Qatar to buy QR32.6bn worth of arms as part of military build-up
This week’s biennial defense conference in Qatar wrapped up with the country agreeing to buy new attack boats, drones, artillery systems and missiles from several other nations.
The move comes as Qatar works to modernizes its military and upgrade the security of its maritime borders.
When all the deals were added up, the country had signed agreements for QR32.58 billion, down from QR87 billion during the 2014 Doha International Maritime Defence Exhibition (DIMDEX).
Most of this year’s bill came from the ceremonial signing of a QR27.75 billion contract to purchase 24 French-made Rafale fighter jets, a deal that was first announced nearly a year ago.
The remaining QR4.83 billion included a QR2.6 billion purchase of a coastal battery system from European firm MBDA, which also agreed to sell the Qatar Emiri Naval Forces missiles worth QR240 million.
There was also a QR460.5 million agreement signed with US-based Aurora for drone sensor integration; a QR365 million worth of drones from German company Reiner Stemme Utility Air-Systems; and aQR200 million for a long-distance satellite ground imaging station from French company Airbus.
Other deals included:
- A QR174.18 million purchase of diving support boats from Nakilat Damen Shipyards Qatar;
- QR170.03 million for fast interceptor vessels from Turkish company Yonca Onuc;
- QR134.78 million for fighter and helicopter pilot training by French firm DCI;
- QR126.8 million for drone cameras from American company L-3;
- A QR95 million deal with Germany’s MTU Friedrichshafen to overhaul and maintain propulsion systems;
- QR68 million in armed attack vessels from European company Zodiac;
- QR60 million in radar gear from France’s Thales;
- A QR54.7 million agreement for drones from US firm Textron Systems;
- A three-year, QR50 million deal with US company Lockheed Martin for maintenance of C-130 military transport aircraft; and
- QR34.6 million for surveillance vehicles from South Korea’s AK & Partners.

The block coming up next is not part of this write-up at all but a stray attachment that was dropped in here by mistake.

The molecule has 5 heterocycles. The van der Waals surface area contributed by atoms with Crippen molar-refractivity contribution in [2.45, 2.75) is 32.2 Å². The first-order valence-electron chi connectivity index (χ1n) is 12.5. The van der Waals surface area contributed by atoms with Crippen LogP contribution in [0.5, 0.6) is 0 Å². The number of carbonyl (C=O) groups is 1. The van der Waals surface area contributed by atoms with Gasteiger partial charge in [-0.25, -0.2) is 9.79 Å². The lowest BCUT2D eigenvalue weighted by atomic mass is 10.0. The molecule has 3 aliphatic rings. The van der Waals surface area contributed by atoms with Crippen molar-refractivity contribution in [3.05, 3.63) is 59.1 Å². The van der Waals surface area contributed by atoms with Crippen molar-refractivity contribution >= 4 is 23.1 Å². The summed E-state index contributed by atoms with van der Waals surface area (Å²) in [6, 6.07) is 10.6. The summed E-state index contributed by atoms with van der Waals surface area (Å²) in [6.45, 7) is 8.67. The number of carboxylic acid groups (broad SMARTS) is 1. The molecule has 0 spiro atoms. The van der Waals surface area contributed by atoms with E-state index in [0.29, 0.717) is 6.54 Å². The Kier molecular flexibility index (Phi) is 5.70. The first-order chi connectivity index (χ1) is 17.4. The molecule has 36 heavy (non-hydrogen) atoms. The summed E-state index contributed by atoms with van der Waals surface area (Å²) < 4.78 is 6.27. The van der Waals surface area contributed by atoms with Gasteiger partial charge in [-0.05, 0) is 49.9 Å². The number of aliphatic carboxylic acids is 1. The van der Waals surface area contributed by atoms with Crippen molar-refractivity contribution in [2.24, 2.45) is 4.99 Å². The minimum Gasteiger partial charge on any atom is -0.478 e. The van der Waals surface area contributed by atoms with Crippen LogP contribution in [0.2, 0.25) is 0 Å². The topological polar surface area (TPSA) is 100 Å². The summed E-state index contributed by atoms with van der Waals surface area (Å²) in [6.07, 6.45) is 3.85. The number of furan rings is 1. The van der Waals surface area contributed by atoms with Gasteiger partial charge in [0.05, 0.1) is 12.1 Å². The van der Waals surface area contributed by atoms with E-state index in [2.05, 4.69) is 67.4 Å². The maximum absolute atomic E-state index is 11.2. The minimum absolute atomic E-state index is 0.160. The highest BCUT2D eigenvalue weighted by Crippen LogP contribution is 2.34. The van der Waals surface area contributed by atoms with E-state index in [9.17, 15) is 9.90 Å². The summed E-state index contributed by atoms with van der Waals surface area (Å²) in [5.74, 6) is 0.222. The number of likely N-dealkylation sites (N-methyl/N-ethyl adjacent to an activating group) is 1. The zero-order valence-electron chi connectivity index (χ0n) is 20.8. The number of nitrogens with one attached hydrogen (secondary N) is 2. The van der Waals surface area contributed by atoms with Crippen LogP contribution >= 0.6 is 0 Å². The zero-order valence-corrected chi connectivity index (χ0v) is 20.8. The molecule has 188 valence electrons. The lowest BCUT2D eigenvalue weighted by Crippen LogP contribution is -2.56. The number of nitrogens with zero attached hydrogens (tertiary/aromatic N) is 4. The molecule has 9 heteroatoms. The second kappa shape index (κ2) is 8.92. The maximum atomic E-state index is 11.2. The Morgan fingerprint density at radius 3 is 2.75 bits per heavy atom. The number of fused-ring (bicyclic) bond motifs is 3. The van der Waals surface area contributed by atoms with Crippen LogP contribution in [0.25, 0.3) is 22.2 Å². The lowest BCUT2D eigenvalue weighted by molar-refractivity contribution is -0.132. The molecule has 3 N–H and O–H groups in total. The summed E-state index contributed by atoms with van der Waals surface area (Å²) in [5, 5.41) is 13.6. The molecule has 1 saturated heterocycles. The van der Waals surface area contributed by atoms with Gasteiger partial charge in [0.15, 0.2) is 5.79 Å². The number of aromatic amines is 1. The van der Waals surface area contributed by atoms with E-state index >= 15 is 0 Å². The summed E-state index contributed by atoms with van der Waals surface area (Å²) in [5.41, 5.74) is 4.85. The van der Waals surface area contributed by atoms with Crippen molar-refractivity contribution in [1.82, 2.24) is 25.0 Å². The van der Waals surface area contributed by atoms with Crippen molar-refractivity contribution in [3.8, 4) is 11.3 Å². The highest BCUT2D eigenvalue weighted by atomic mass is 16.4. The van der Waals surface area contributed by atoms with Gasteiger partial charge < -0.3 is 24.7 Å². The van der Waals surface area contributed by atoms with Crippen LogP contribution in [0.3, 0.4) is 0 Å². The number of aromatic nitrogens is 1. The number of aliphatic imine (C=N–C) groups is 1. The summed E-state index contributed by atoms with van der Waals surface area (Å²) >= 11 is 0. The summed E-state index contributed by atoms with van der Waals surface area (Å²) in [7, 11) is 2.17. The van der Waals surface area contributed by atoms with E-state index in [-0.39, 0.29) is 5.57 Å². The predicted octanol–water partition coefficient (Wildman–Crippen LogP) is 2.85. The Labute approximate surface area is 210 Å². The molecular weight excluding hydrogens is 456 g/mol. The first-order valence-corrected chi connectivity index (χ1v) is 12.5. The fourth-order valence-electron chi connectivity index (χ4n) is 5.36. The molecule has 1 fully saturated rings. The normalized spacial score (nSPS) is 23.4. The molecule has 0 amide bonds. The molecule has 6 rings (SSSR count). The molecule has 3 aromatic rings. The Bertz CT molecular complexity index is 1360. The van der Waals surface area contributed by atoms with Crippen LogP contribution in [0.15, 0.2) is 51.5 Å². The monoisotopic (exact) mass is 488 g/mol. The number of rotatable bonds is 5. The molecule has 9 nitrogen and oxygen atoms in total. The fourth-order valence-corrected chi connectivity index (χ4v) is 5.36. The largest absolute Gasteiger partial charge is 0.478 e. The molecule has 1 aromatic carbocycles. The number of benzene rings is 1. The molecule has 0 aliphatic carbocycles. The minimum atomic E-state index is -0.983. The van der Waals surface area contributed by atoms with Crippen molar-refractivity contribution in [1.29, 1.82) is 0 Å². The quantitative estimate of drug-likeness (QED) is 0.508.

Additionally, Qatar bought a 51 percent stake in Polish firm WKK, which specializes in manufacturing composite materials and fuselages.
It also signed a military cooperation agreement related to drones with the Chinese National Precision Machinery Import and Export Corporation and tasked Qatari firm Nakilat to train naval officers.
Most of the deals signed at DIMDEX were memorandums of understanding, which means some may not result in actual sales.
DIMDEX is an opportunity for defense firms to showcase their wares and for military experts from around the world to network with each other.
Due to its large coastline and massive offshore gas resources, Qatar places a big emphasis on maritime defense.
According to conference organizers, Major-Gen. Mohammed Bin Nasser Al-Mohannadi, chief of the Qatar Emiri Naval Forces, said:
“The security and economies of all states along the coast of the Arabian Gulf rely on the protection of our territorial waters and the ability to defend these waters from evolving threats is fundamental.”
Others have suggested that extensive military might is a way for Qatar to wield more influence in the region and beyond.
While Qatar’s spending at DIMDEX may have declined, analysts say the Gulf country’s overall military budget continues to rise.
Despite the decline in oil prices that have eroded government revenues, one report last year projected defense spending would rise by an average of 12 percent annually through to 2020, while another predicted that military purchases would remain at “elevated levels” in the short-term.